The last Steely Dan album before a short twenty-year pause, Gaucho is definitely not an easy listen – heck, Aja wasn’t an easy one, and this one requires even more patience and above all, a potload of good will to tolerate. I suppose that if I had to review it right after reviewing Aja, there wouldn’t have been that much good will left; fortunately, I got it long after I’d assimilated and reviewed Aja, and I had plenty of time to recuperate. Which – alas – only goes to show how much does our actual judgement depend on the spur of the moment. Dammit, I’d like to have a sterile environment to write those reviews in, but then again, how much of a soul and a heart does one have within a sterile environment? It’s a vicious circle! An exitless situation! A dead end! We’re all losers, why fake it?
Oh well, consider this a specific perverse kind of a psycho disclaimer. Whatever. Before I got carried away, I was talking about Gaucho, Steely Dan’s oh so often maligned 1980 offering. It’s easy to see what all the fuss is about. It is mostly in the vein of Aja, except that a) there’s even less spontaneity here (I know that’s hardly possible, but it is so – legend even has it that the record’s best guitar solo by Larry Carlton, included on ‘Third World Man’, was just lying in the studio for a long time and was artificially ‘stuck’ on by the Dansters), b) there’s not a single ‘gritty’ breath saviour like ‘Josie’, c) there are no more interesting instrumental jams like on the title track of Aja. That last point might be considered good news by some, but it actually works against the duo, as it makes the listener concentrate exclusively on the main melodies, and the main melodies aren’t all that hot, either.
So Gaucho was quickly written off as an attempt to repeat their previous success that ends in lots of meaningless, lifeless posturing and all that crap. That’s what the critics said. The critics are right, as usual. According to all those standards, this is crap – but personally speaking, I find Gaucho to be only a slight letdown from the standards of Aja. The crucial difference, I think, is in that the album emphasizes atmosphere over actual playing. There are some nice solos on here, but overall, the record is an obvious exercise in minimalism: you’ll see that many of the riffs on here are heavily syncopated, and the actual solos are often reduced to isolated notes played in bunches of two or three in a row in different tonalities. The instrumentation is laid on very sparsely as well, and so the listener should suck in the SOUND, not the actual MELODIES of all this stuff. And I, for one, dig the sound, because it’s Steely Dan for Chrissake. Their jazzy groove is impeccable from a technical point, but it’s also moody, relaxating and even soothing in some sense.
Actually, my main problem with the album are the lyrics: so far, I have been mostly successful in trying to decipher the guys’ messages (at least, not any less so than most members of the regular English-speaking commune), but the lyrics on here baffle me entirely. Okay, stuff like ‘Glamour Profession’ (about the, well, how do I say it? ‘morally corrupt fun of Hollywood’, right?) is pretty obvious, but the rest just floats by. So in the end I just disregard the lyrics and that’s that. Fuck ’em, I say. Need I spend the rest of my life worshipping Mr Fagen and Mr Becker for their deeply-encoded message? No, I needn’t do that. These snubby, high-browed pricks deserve worse than that. Have you seen their insolent letters to the Rock’n’Roll Hall of Fame yet? The bastards! The dear old Rock’n’Roll Hall of Fame actually induced them, and all they have to say is… well, just read their friggin’ presumptuous response at their official site. The shameless punks.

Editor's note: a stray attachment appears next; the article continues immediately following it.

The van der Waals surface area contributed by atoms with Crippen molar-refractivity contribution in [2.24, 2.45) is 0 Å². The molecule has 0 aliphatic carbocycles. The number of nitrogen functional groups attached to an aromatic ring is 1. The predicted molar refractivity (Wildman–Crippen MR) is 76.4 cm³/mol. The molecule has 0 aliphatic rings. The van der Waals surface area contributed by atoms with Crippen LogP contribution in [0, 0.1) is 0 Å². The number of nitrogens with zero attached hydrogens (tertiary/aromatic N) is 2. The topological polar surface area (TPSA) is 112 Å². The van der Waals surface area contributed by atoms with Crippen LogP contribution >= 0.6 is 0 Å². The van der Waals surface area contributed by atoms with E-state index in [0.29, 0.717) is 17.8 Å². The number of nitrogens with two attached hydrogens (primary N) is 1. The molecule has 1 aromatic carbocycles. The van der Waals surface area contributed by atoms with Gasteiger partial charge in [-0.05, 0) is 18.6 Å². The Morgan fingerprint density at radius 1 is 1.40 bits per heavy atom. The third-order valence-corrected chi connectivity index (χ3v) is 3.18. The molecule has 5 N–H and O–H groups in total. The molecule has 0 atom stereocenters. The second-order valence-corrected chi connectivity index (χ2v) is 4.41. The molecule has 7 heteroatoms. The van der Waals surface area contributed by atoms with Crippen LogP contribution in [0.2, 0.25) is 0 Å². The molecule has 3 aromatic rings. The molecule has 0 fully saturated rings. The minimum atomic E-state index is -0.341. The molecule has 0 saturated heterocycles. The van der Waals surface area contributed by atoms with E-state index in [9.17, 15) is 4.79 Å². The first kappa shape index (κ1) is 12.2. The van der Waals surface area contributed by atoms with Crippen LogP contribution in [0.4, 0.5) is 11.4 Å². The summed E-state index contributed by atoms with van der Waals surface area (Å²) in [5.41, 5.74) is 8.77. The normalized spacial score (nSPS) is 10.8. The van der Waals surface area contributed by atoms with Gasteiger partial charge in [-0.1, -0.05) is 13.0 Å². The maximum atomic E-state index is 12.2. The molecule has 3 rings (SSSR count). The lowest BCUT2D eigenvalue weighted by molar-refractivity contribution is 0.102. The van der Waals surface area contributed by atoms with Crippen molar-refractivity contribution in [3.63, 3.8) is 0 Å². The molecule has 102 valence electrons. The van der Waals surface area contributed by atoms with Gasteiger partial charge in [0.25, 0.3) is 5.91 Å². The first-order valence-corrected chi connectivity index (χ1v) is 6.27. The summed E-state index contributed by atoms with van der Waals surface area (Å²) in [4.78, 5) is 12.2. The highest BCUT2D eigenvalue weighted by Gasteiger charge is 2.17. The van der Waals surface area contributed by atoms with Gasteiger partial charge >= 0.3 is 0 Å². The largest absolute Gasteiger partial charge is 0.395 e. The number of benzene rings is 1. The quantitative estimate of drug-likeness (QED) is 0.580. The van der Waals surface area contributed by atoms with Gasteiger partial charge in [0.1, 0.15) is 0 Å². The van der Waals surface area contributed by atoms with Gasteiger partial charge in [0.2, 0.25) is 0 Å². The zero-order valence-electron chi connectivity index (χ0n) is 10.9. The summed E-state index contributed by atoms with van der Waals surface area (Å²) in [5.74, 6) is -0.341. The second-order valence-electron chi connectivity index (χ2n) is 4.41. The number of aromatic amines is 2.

Nah, just kiddin’ ye, of course. I do think they really went overboard with that Hall of Fame debacle, but then again, we all know the Hall of Fame sucks, don’t we? Serve ’em right. Before I got carried away, I was talking about Gaucho, Steely Dan’s oh so often maligned 1980 offering. Okay now, lemme give you the lowdown on what I consider the best song on here… Ready?
‘Babylon Sisters’, of course! That one’s a real blast, and arguably the only catchy number on the whole record. A little bit of reggae-tinged guitar in the background, atmospheric synths, a little injection of perverse decadence, and a powerful ‘Babylon sisters shake it’ refrain. But seriously now, it’s not that much better than the album’s second single, ‘Hey Nineteen’, Steely Dan’s minimalistic peak, or the nearly synth-pop (what else should I call a song based on a synth riff?) epic ‘Glamour Profession’. And if you ask me, it’s hardly a coincidence that Mark Knopfler was drafted in to play lead guitar on the album’s most (and only) upbeat track, ‘Time Out Of Mind’, which certainly inspired Robert Zimmerman seventeen years later to put out an equally atmospheric, although just a wee bit more depressive album of equally shitty tunes (where ‘shitty’ = ‘unbelievably cool’, if you know what I mean).